What is a hernia?

A hernia can be simply described as a bulge or an out-pouching of body contents into an area outside their normal positions. They can happen anywhere in the body although the trunk is the most commonly involved region. Our center, Chennai Hernia Center has experts well versed in the diagnosis and treatment of all types of hernias.

What is a femoral hernia?

A femoral hernia is the third most common type of hernia (after inguinal and incisional hernias), in which the bulge occurs at a region known as the femoral canal. The femoral canal is located on the upper thigh, very close to the groin. The hernias too are seen here.
Femoral hernias are more often found in women than men and have a preponderance to occur on the right side. The female predisposition to femoral hernias has been attributed to their wider hip structures, and a further correlation with multiple pregnancies is likely because the femoral canal is affected by the increased intra abdominal pressures in these women, leading to an expansion of the canal, allowing the bowel to herniate.

Femoral Hernia is commonly seen in:

Primary Causes of Femoral Hernia

Types of Femoral Hernia

Symptoms include:
A strangulated femoral hernia can cause the intestinal tissue to die and decay and cause a life-threatening infection if it is not treated via surgery immediately.

Diagnosis of a Femoral Hernia

Patients who speculate they have a femoral hernia should visit their doctor immediately as there is a high risk of complications that can be serious.
A surgeon will be required to examine the bulge and confirm that it is a hernia before suggesting surgery. He/she would gently press the area and possibly ask for imaging tests to see the internal tissues.

What are the signs and symptoms of femoral hernias? Is it dangerous?

Like most hernias, the first symptom is that of a lump in the region. This lump might be pushed back or reduced if pressed on. After a while, there might be a dragging pain in the region.
Sometimes, if a hernia gets stuck through the weakness and is not able to be pushed back inside, this leads to a complication called an incarcerated hernia. Unfortunately, this is very common in femoral hernias due to the rigidity of the femoral canal borders. Furthermore, if on incarceration, the blood supply to the bowel loop that has herniated also gets cut off, it becomes an even bigger complication called a strangulated hernia. Strangulated hernias may lose their blood supply, die, and decay inside the hernia cavity, leading to a host of problems.

Key Signs and Symptoms of Femoral Hernia

The patient experiencing a strangulated hernia may have all or some of the following symptoms:
If untreated, these complications have a very high chance of causing death, and therefore, when a strangulated hernia sets in, the first thing is to get EMERGENCY surgery (no waiting around; get an ambulance and go to the hospital, where they will immediately operate).
As mentioned earlier, these complications are much more common in femoral hernias, and unfortunately, up to 30% of femoral hernia cases present as an emergency for operation. This is why doctors immediately suggest surgical management of the femoral hernia when first diagnosed. Although it can seem pre-emptive and suspicious to the patient, it is necessary to avoid an emergency. Scheduling a surgery on diagnosis, with both patient factors and doctor availability taking into consideration (aka ELECTIVE surgery) is the safest bet while doing an operation. It allows us to plan for the operation, gives the patient time to prepare (for example, if they are on medicines like blood thinners or insulin, they can discuss with their other doctors and taper and stop those doses as required for surgery). Obviously, during emergency surgery, it might be difficult to account for all these factors, either because of lack of time, knowledge, or resources.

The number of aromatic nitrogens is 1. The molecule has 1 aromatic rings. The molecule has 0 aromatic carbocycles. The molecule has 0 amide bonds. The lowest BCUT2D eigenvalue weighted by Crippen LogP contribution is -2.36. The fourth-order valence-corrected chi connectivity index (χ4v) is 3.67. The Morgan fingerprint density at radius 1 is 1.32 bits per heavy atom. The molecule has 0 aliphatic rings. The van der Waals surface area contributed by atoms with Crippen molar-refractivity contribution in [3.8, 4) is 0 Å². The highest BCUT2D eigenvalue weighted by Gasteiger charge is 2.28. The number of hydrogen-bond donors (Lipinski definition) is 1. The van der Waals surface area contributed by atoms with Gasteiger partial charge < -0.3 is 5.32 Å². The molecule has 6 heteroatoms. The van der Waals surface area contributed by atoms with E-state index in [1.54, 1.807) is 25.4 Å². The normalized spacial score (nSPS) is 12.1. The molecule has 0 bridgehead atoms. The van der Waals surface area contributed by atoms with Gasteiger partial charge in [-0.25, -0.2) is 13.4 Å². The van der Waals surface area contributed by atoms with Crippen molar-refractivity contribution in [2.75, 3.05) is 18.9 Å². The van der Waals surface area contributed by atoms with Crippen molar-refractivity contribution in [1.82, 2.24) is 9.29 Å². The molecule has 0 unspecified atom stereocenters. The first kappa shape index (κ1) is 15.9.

What happens if I don’t want to get surgery?

Although certain measures can be taken to mitigate the symptoms of a hernia like using a truss and lifestyle modifications, hernias NEED to be operated on. This is especially true for femoral hernias because they are at higher risk of incarceration and strangulation than other hernias. At our center, we will try to answer all your concerns about surgery and alleviate your fears regarding the same. We understand the prospect of surgery is scary and can seem sudden, but we hope that this article can help shed some light on why it is necessary. For more information, please feel free to contact us or schedule an appointment at Chennai Hernia Center, Specialists in Hernia Surgery.

What surgery will be done for me?

After performing appropriate work-ups like some blood tests and ultrasound, we will start discussing your options for surgery. Broadly, there are 2 main types of surgery:
Open surgery:
Here the surgeon puts a single large cut (incision) over the hernia and the contents protruding out are gently pushed in. The defect through which the hernia came out is strengthened using a mesh. Dr ( Major ) R S Rengan has been a pioneer in the use of Hernia Mesh systems which can help reinforce the area and restore integrity and strength at the defect.
Laparoscopic (keyhole) surgery:
Here instead of the single large incision, three small incisions are made and a tube containing a camera is pushed through one of the openings so that the surgeon gets to see inside the abdomen through the screen placed nearby. Although laparoscopy has advantages of quicker recovery, less blood loss, and scarring, etc, not all cases can be operated on this way. Complex cases or larger hernias are some examples of ineligibility. However, recently, it is this form of surgery that is being more commonly performed.